Understanding Parenting Time In Michigan

The No.1 complaint we hear from clients who come to us from other attorneys is: My attorney didn't listen to me. We understand this, and we take note.

At Kraayeveld Law Offices, P.C., our attorneys focus on listening to your problems and circumstances to determine what is best for you, your child and your relationship. We understand that your children are an important aspect of your life. If we take your case, we have the skill and resources to win.

Our lawyers have assisted clients in the Grand Rapids area with child custody, parenting time and child support issues since 1993. For personalized advocacy, schedule a consultation with a knowledgeable child custody attorney at Kraayeveld Law Offices, P.C., by calling 616-426-9644.

How Do We Win Your Child Custody Dispute?

We win because we thoroughly prepare your case and present the evidence you have to provide. We win because we are tenacious advocates. We win because of the quality of our staff and the efforts we all put into every case. If your case won't settle and we need to take it to trial, then we can effectively relay your concerns and your position and zealously advocate for your interests.

Our lawyers have extensive knowledge of child custody laws. We effectively inform our clients, evaluate their goals and vigorously pursue realistic results. In Michigan, child custody is divided into two categories:

  • Legal custody: referring to a parent's ability to make major decisions such as those involving health care, schooling and religious upbringing
  • Physical custody: referring to where the child will physically live

Who Will Have Child Custody?

Both legal and physical custody can be awarded as either joint custody or sole custody depending on the best interests of the children. When determining child custody matters, a judge may evaluate many factors to determine what is in the best interests of the children involved. Although there are certain factors that a judge considers, a judge may allocate higher significance to certain factors. Judges may consider the following 12 factors to determine child custody:

  • The love, affection and other emotional ties existing between the parties involved and the child.
  • The capacity and disposition of the parties involved to give the child love, affection and guidance and to continue the education and raising of the child in his or her religion or creed, if any.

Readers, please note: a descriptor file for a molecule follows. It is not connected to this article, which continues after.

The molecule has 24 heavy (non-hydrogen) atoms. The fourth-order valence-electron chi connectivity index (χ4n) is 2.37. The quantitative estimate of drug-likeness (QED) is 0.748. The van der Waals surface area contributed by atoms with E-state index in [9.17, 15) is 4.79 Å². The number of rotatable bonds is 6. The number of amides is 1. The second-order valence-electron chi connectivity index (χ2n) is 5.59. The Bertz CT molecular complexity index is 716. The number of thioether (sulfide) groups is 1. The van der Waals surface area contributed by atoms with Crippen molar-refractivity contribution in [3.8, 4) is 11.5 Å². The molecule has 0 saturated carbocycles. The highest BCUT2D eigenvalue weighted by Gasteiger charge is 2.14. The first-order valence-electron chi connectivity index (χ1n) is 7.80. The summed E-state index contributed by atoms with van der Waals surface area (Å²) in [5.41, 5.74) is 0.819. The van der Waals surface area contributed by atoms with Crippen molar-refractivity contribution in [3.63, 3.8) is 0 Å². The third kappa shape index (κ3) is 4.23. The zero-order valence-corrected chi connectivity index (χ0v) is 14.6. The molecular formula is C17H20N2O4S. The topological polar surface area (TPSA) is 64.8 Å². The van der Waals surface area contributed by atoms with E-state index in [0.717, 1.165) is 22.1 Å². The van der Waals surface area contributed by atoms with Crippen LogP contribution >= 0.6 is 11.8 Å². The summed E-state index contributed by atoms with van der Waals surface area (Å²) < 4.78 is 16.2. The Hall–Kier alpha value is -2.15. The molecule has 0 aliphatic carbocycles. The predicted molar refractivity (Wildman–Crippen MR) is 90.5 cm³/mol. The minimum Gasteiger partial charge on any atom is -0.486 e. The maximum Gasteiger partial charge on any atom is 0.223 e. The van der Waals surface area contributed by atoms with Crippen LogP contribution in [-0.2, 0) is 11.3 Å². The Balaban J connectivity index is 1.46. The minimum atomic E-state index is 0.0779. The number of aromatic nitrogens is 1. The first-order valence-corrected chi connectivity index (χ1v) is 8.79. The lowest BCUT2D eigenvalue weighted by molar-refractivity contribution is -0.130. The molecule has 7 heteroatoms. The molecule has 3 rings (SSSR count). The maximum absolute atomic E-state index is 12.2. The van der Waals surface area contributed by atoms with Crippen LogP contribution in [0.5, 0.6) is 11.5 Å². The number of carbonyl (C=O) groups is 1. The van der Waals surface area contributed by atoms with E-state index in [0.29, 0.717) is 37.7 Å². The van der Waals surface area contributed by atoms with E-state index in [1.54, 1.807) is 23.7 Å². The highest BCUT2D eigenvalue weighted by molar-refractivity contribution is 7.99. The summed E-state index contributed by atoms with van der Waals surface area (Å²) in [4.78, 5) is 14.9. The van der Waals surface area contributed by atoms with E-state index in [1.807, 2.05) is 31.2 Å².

• The capacity and disposition of the parties involved to provide the child with food, clothing, medical care or other remedial care recognized and permitted under the laws of this state in place of medical care, and other material needs.
  • The length of time the child has lived in a stable, satisfactory environment, and the desirability of maintaining continuity.
  • The permanence, as a family unit, of the existing or proposed custodial home or homes.
  • The moral fitness of the parties involved.
  • The mental and physical health of the parties involved.
  • The home, school and community record of the child.
  • The reasonable preference of the child, if the court considers the child to be of sufficient age to express preference.
  • The willingness and ability of each of the parties to facilitate and encourage a close and continuing parent-child relationship between the child and the other parent or the child and the parents.
  • Domestic violence, regardless of whether the violence was directed against or witnessed by the child.
  • Any other factor considered by the court to be relevant to a particular child custody dispute.

What Is Parenting Time?

Usually the noncustodial parent will receive parenting time or visitation. Many parents believe that there is a set schedule that they will automatically receive. This is incorrect. The judgment or temporary order may provide parenting time so that the parents can decide the times and dates or it can provide a set schedule. We can provide great assistance in this area, by fighting for times that fit your schedule. Likewise, many parents do not realize that Michigan law provides that parenting time must be granted in such a manner that it will provide a bond between parent and child. We can advocate for you to have vacation parenting time, additional times, weekday overnights and a myriad of options outside of the standard weekend parenting time that so many parents are willing to accept without any advocacy.

If parenting time has been wrongfully denied, the law allows this time to be made up and permits a contempt of court action to be brought against the offending parent that can lead to a fine or jail term. Failure to pay child support is not an acceptable reason to deny parenting time.

If your child grows older, your child's needs change as well. Usually parenting time should be amended accordingly. Our office can assist.

A Personal Advocate On Your Side

Through intense preparation and involvement with our clients, we have a thorough understanding of the strengths and weaknesses of their cases. We provide zealous representation to ensure our clients' objectives are protected. For a tough child custody lawyer on your side, contact our Michigan family law firm.